Predicting the unpredictable

Predicting the unpredictable
March 15, 2013, 1:30 pm
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“Predictable” is a label that we all strive to avoid. Whether it’s in romance, comedy or just about any walk of life, being called “predictable” is at best a subtle insult; at worst a direct attack on our worth as human beings. Predictable is boring and irritating. It’s consistent’s ugly cousin. Maybe it’s just me, but I’d rather be called a jerk, a heathen or a filthy beggar before I’m called predictable. In fact . . .


Didn’t see that coming, did you? Yeah, that’s right. I didn’t think so.

In sports, predictability is a death sentence. Not instantly, but unless you're Mariano Rivera, predictability eventually gets the best of you. It doesn’t matter how dominant your fastball is . . . if you throw it too often, you’re in trouble. It doesn’t matter how devastating your crossover is . . . go to the well too many times, and your pocket shall be picked. Bottom line: When the opposition knows what’s coming, their much more likely to stop it. And with constant advances in technology, predictability, tendencies and other strategic crutches are more exposed than ever. The element of surprise is more valuable than ever. And for the last month, we’ve seen this play out with the Celtics.

For all the yelling and screaming about whether the C’s are better without Rajon Rondo, or more, why they’ve played better without Rondo, the explanation from inside the Boston locker room has been pretty steady.

They’re just less predictable.

“Everyone is taking up the responsibility,” Doc Rivers said last month. “We don't really have one guy -- everybody brings the ball up the floor . . . and then our offense starts on its own. The first pass basically starts the offense. So it doesn't really matter who starts it and we've done pretty well with it so far.”

And it’s true. They have. Without Rondo, the offense no longer revolves around grabbing a rebound, frantically finding No. 9, and then having four guys fade to black while Rondo decides the team’s fate . . . every. single. possession. Instead, it’s about five guys playing together; trusting each other, their instincts and just playing basketball.

As a result, at least for now, losing the player they relied on most has made the Celtics a better team. A more complete team.

Now, let’s hope the Patriots can experience a similar fate.

The similarities between Rajon Rondo and Wes Welker are shaky on the surface. After all, the point guard is the quarterback, not the receiver. Rondo dictates the predictability, while for the last few years, Welker has only been an accessory. But there’s no question that both players are/were the focal points of what the opposition knew the Celtics and Patriots were going to do.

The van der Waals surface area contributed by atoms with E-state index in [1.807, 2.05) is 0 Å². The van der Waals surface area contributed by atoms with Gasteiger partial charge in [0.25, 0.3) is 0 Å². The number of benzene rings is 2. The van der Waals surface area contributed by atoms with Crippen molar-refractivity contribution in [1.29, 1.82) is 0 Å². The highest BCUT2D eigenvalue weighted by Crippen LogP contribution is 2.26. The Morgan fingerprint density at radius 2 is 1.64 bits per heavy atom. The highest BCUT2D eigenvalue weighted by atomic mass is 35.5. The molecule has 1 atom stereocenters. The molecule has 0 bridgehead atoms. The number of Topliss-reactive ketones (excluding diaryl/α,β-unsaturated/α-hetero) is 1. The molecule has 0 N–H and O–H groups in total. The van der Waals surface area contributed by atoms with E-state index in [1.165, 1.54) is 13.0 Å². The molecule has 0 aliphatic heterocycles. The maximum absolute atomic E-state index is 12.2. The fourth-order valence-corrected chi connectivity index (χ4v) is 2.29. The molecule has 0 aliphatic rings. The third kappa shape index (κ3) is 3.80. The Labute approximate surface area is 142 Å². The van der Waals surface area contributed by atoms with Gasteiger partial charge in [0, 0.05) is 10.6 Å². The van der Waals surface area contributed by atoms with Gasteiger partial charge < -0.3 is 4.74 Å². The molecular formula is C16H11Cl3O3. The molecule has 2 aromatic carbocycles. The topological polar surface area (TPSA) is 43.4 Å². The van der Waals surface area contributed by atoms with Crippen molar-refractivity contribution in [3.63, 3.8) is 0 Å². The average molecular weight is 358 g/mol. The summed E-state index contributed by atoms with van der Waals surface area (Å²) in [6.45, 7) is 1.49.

They knew that Rondo would start with the ball on every possession. They knew that, in times of trouble and even in times of not so much trouble, that Welker was Brady’s favorite target. In both cases, there was a singular focus in stopping the Celtics and Patriots. Cut off Rondo. Cut off Welker. Make life a hell of a lot tougher on the two local teams.

Of course, in the Patriots case, it often didn’t matter. While the Celtics predictability resulted in the team annually landing in the bottom half of the league in terms of offensive efficiency, the Patriots offense — regardless of how much Brady loved and relied on Welker — was a juggernaut. In the last three years, they’ve finished first, third and first in points scored. I mean, if you’re predictable and the other team still can’t stop you, then who cares? Why change? If ain’t broke, then yada yada yada.

But then there’s this:

Super Bowl XLII: Giants 17, Patriots 14

2011 Divisional Playoffs: Jets 28, Patriots 21

Super Bowl XLVI: Giants 21, Patriots 17

2013 AFC Championship: Ravens 28, Patriots 13

In the four most biggest, most devastating losses of the last six years, the Patriots offense has been stymied. And while that hasn’t always been a result of the other team shutting down Welker (he had eight catches for 118 yards and a touchdown last year against the Ravens) and hasn’t always been entirely the offense’s fault (if the defense sacks Eli Manning or Asante Samuel makes an interception or David Tyree/Mario Manningham doesn’t make the catch of his life, we’re not even having this conversation), the fact is that in the biggest games, against the best competition and against teams that are most familiar with/have the most time to prepare for the Patriots attack, they’ve been able to stop them. They’ve been able to crack the code.

With Welker gone, it might not be so easy. Because there might not be a code to crack. The defense won’t be able to go into a game thinking: “OK, if we can just stop Welker, Brady will get uncomfortable”; or “If Brady’s in trouble, just keep an eye on Welker, you KNOW that’s where he’s going.” Instead, they won’t know where he’s going, because Brady won’t know where he’s going. He’ll just read, react and play football. And to be honest, that’s when Brady’s at his best. When he’s not throwing to anyone in particular, but more, as the old saying goes, when “his favorite receiver is the open receiver.” When he’s not thinking about whether he trusts a guy before he throws a pass, but instead, just trusts everyone.  When, to borrow words from Doc Rivers, everyone is forced to take up the responsibility, and it’s not just about one guy. When, and in closing . . .


Eh, you probably saw that coming.